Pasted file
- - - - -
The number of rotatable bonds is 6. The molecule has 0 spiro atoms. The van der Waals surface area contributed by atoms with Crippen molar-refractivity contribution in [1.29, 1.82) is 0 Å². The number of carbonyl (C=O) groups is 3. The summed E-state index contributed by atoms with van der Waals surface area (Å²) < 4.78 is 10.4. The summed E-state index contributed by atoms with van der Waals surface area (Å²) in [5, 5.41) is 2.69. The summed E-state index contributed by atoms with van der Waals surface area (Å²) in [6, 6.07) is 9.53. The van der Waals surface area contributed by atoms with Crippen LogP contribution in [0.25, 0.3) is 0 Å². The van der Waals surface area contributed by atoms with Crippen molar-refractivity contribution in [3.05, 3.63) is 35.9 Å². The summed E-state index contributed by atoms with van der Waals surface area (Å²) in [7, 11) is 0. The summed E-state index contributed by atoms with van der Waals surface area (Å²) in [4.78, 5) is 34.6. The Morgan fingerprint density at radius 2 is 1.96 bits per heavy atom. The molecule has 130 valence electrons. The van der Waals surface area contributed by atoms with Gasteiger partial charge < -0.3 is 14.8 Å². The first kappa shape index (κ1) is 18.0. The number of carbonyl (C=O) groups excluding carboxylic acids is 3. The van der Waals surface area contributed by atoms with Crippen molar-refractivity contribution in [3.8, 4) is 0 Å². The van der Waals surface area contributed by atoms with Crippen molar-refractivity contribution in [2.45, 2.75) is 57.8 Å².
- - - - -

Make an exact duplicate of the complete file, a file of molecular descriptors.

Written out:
The number of rotatable bonds is 6. The molecule has 0 spiro atoms. The van der Waals surface area contributed by atoms with Crippen molar-refractivity contribution in [1.29, 1.82) is 0 Å². The number of carbonyl (C=O) groups is 3. The summed E-state index contributed by atoms with van der Waals surface area (Å²) < 4.78 is 10.4. The summed E-state index contributed by atoms with van der Waals surface area (Å²) in [5, 5.41) is 2.69. The summed E-state index contributed by atoms with van der Waals surface area (Å²) in [6, 6.07) is 9.53. The van der Waals surface area contributed by atoms with Crippen LogP contribution in [0.25, 0.3) is 0 Å². The van der Waals surface area contributed by atoms with Crippen molar-refractivity contribution in [3.05, 3.63) is 35.9 Å². The summed E-state index contributed by atoms with van der Waals surface area (Å²) in [7, 11) is 0. The summed E-state index contributed by atoms with van der Waals surface area (Å²) in [4.78, 5) is 34.6. The Morgan fingerprint density at radius 2 is 1.96 bits per heavy atom. The molecule has 130 valence electrons. The van der Waals surface area contributed by atoms with Gasteiger partial charge < -0.3 is 14.8 Å². The first kappa shape index (κ1) is 18.0. The number of carbonyl (C=O) groups excluding carboxylic acids is 3. The van der Waals surface area contributed by atoms with Crippen molar-refractivity contribution in [3.8, 4) is 0 Å². The van der Waals surface area contributed by atoms with Crippen molar-refractivity contribution in [2.45, 2.75) is 57.8 Å².